The new Irish Punt? Very artistic pound notes!

patslatt

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If the international banking crisis isn't resolved soon,it is possible that the EU economies most vulnerable to massive credit crunches and massive,destructive recessions-Ireland,Italy and Spain-could be forced to leave the Eurozone. It is doubtful that the European Central Bank will adopt a sufficiently expansionery monetary policy to accomodate the needs of these three countries for fear of reviving Germany's historic fear of inflation. If monetary expansion were perceived as excessive,Germany would credibly threaten to leave the Euro and restore the beloved Deutchmark.

The credit crunch is a great challenge to business and government as usual.In Ireland's case,the country has been governed too long for the benefit of strong vested interests-mostly in the public sector-which need to be tackled,and there are too many barriers to competition,eg:

[]Overpaid public sector workers with gold plated pensions and pay far superior to the private sector's
[]Public sector unions with a 1970s mentality which drag out any attempt to reform work processes (eg Cork electricians' monopoly on changing light bulbs in hospitals)
[]ESB's stranglehold on power generation through its ownership of a large part of the power distribution grid which should have been transferred to Eirgrid years ago
[]The mushrooming of hundreds of dubious Quangos,a new form of jobs for the boys
[]Irresponsible train drivers who strike at the drop of a hat and inconvenience tens of thousands
[]The useless giant bureaucracy at the HSE which needs to be replaced by one of the successful models of health care on the Continent eg Holland's
[]Uncompetitive market restrictions in law,medicine and dentistry
[]Speculative property developers and their irresponsible bankers
[]Excessively legalistic and slow planning systems

If the government doesn't reform the above,economic recovery could be delayed for years. It is even possible that a decade of economic growth could be lost as in the case of Japan since the late 1980s.

Rather than engage in bruising confrontations with vested interests,it could be tempting for the government to abandon the Euro and restore the Irish Punt with a view to inflating the economy.Inflation would reduce the burden of mortgages on householders and developers and increase property prices in punts.This would reduce the bad debt writeoffs of banks. Inflation would also increase the assets of banks in business loans and improve bank profits,helping to recapitalise banks. It would make it easier to reduce the wide gap between public sector and private sector pay. And until wage earners woke up to the implications of inflation,it would restore competitiveness to exports.

The disadvantages of inflation would be a very sharp rise in living costs in our import dependant economy and possibly a catastrophic rise in living costs together with a big jump in interest rates if the new punt was valued too low in foreign exchange markets. To avoid undervaluation of the punt,the government could commit to holding its value to a trade weighted mix of the British pound,the Euro and other major currencies.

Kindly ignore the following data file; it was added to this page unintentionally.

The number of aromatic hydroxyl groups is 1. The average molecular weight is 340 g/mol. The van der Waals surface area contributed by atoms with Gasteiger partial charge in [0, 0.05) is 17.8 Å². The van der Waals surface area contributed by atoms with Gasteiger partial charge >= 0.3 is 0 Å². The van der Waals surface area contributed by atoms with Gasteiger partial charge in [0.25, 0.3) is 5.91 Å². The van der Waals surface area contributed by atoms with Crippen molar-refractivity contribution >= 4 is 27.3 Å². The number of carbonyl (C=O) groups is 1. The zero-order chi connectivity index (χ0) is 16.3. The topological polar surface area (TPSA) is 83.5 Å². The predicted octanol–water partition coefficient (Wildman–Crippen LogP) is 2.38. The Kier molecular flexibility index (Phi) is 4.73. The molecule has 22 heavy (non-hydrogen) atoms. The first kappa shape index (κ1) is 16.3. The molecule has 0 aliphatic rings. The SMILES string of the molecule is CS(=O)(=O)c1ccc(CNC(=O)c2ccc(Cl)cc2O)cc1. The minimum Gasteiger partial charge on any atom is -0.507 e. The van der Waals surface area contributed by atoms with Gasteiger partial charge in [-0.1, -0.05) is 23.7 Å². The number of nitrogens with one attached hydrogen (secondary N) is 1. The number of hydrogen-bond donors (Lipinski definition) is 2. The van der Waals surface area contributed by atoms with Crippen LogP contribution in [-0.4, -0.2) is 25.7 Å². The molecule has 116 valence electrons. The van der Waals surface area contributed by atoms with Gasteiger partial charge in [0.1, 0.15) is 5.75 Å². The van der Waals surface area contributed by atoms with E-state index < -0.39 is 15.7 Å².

So one morning we could wake up to discover that our bank accounts are again full of those very artistic pound notes!
 


20000miles

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How about we just kick government out of the money production business and let the people decide what money should and should not be.

And your inflation suggestion is quite frankly rubbish. You first list a few so-called "benefits" then go on to say that there would be catastrophic results as well.

Inflation steals from the poor and redistributes wealth upwards. Period.
 

patslatt

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How about we just kick government out of the money production business and let the people decide what money should and should not be.

And your inflation suggestion is quite frankly rubbish. You first list a few so-called "benefits" then go on to say that there would be catastrophic results as well.

Inflation steals from the poor and redistributes wealth upwards. Period.
I don't recommend inflation through a restored punt. Inflation can be very destabilising to a society as you infer.

I'm suggesting that if the government fails to engage in strenuous reforms of vested interests,as is quite possible or even likely,economic recovery could be delayed for many years. In that event,the government could well be tempted to restore the Irish punt in order to inflate the way out of recession.
 

youngdan

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How about we just kick government out of the money production business and let the people decide what money should and should not be.

And your inflation suggestion is quite frankly rubbish. You first list a few so-called "benefits" then go on to say that there would be catastrophic results as well.

Inflation steals from the poor and redistributes wealth upwards. Period.

Not very complicated but the poor, and even worse young socialists, can't figure it out
 

wombat

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Let me try and follow your reasoning. The govt. has given a gaurantee to the banks but the bank shares are falling because investors believe that the govt. will have to buy shares in the banks. The govt. don't want to do this because it doesn't have the cash. The govt. introduces a budget which raises taxes on everyone except property speculators. Unemployment is rising - soon it may rise exponentially. You think the govt. will introduce new colourful currency with a picture of Bertie on it so we'll know there's loads of sterling & dollars to back it.
 

patslatt

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Let me try and follow your reasoning. The govt. has given a gaurantee to the banks but the bank shares are falling because investors believe that the govt. will have to buy shares in the banks. The govt. don't want to do this because it doesn't have the cash. The govt. introduces a budget which raises taxes on everyone except property speculators. Unemployment is rising - soon it may rise exponentially. You think the govt. will introduce new colourful currency with a picture of Bertie on it so we'll know there's loads of sterling & dollars to back it.